Elsewhere online
August 16, 2011

In the Arts: City-Aid Cuts Put Baltimore's Poe House on Financial Edge

The Edgar Allan Poe House, in Baltimore, faces closure in a matter of months after city officials decided for the second straight year not to subsidize the museum, says Agence France-Presse.

Until last year City Hall annually provided about $85,000, or nearly all of the budget, for the small museum in a house where the famed writer lived from 1832 to 1835. With Baltimore tightening its belt in the face of a $120-million deficit, “the Poe house was not considered to fit the core-services criteria,” said Tom Stosur, the city's director of planning.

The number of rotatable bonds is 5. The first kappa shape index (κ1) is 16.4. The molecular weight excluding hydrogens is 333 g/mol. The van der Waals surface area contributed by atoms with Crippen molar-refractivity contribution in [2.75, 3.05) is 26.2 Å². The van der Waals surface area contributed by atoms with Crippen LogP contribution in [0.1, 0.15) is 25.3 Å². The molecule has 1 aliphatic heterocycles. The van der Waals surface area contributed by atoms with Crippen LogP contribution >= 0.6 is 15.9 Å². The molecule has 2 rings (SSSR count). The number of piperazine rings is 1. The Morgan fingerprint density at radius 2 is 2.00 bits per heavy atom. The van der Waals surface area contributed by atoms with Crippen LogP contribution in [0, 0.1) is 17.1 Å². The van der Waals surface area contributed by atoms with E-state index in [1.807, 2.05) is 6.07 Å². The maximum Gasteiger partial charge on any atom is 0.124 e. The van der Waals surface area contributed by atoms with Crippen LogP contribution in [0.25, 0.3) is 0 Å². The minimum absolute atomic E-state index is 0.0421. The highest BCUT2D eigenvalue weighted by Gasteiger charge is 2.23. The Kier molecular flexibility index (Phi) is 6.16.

The house has remained open since the initial cutoff thanks to donations and fund-raising events but has only enough money to stay open through next June, said its curator Jeff Jerome.

In other arts news:

• Ahead of next week's Chicago Dancing Festival, the city's dance scene has found a high-profile advocate in Mayor Rahm Emanuel, who studied ballet and modern dance in his youth, The Washington Post says.

“We’ve been known for our architecture, our opera, our museums, and known for our music. Now we’re going to be known for our dance,” said Mr. Emanuel, who is better known nationally for his salty tongue and tenures in the Clinton and Obama administrations. “And now you have a mayor who has a particular interest in this art form, which is unique, so let’s use it and build on it.”

• The New York Transit Museum and similarly themed institutions are adopting programs for children with autism, writes The New York Times, because research shows they often develop a fascination with trains.